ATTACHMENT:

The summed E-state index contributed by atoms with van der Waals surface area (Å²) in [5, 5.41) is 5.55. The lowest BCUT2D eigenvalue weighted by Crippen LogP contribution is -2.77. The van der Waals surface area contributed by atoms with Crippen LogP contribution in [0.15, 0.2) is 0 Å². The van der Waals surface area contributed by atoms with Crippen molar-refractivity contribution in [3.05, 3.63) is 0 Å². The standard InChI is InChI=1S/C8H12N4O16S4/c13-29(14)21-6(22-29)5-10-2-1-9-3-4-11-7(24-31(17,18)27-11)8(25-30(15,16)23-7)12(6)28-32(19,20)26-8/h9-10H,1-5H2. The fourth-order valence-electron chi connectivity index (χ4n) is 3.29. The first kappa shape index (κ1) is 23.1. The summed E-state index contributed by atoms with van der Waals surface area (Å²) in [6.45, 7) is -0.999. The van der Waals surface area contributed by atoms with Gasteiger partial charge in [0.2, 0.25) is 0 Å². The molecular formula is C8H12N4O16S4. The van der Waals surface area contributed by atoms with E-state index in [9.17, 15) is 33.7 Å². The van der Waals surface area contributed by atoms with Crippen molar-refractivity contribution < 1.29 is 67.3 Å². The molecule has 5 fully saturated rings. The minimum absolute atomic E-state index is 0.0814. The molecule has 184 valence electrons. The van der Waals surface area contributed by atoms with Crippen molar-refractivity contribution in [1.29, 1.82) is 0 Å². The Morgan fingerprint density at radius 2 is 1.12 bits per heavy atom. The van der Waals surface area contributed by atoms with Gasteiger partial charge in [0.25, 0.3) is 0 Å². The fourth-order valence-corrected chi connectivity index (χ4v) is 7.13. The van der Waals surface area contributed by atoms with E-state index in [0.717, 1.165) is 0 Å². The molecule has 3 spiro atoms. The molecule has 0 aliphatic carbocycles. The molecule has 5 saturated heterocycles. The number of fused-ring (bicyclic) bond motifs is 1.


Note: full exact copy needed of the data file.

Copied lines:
The summed E-state index contributed by atoms with van der Waals surface area (Å²) in [5, 5.41) is 5.55. The lowest BCUT2D eigenvalue weighted by Crippen LogP contribution is -2.77. The van der Waals surface area contributed by atoms with Crippen LogP contribution in [0.15, 0.2) is 0 Å². The van der Waals surface area contributed by atoms with Crippen molar-refractivity contribution in [3.05, 3.63) is 0 Å². The standard InChI is InChI=1S/C8H12N4O16S4/c13-29(14)21-6(22-29)5-10-2-1-9-3-4-11-7(24-31(17,18)27-11)8(25-30(15,16)23-7)12(6)28-32(19,20)26-8/h9-10H,1-5H2. The fourth-order valence-electron chi connectivity index (χ4n) is 3.29. The first kappa shape index (κ1) is 23.1. The summed E-state index contributed by atoms with van der Waals surface area (Å²) in [6.45, 7) is -0.999. The van der Waals surface area contributed by atoms with Gasteiger partial charge in [0.2, 0.25) is 0 Å². The molecular formula is C8H12N4O16S4. The van der Waals surface area contributed by atoms with E-state index in [9.17, 15) is 33.7 Å². The van der Waals surface area contributed by atoms with Crippen molar-refractivity contribution < 1.29 is 67.3 Å². The molecule has 5 fully saturated rings. The minimum absolute atomic E-state index is 0.0814. The molecule has 184 valence electrons. The van der Waals surface area contributed by atoms with Crippen molar-refractivity contribution in [1.29, 1.82) is 0 Å². The Morgan fingerprint density at radius 2 is 1.12 bits per heavy atom. The van der Waals surface area contributed by atoms with Gasteiger partial charge in [0.25, 0.3) is 0 Å². The fourth-order valence-corrected chi connectivity index (χ4v) is 7.13. The van der Waals surface area contributed by atoms with E-state index in [0.717, 1.165) is 0 Å². The molecule has 3 spiro atoms. The molecule has 0 aliphatic carbocycles. The molecule has 5 saturated heterocycles. The number of fused-ring (bicyclic) bond motifs is 1.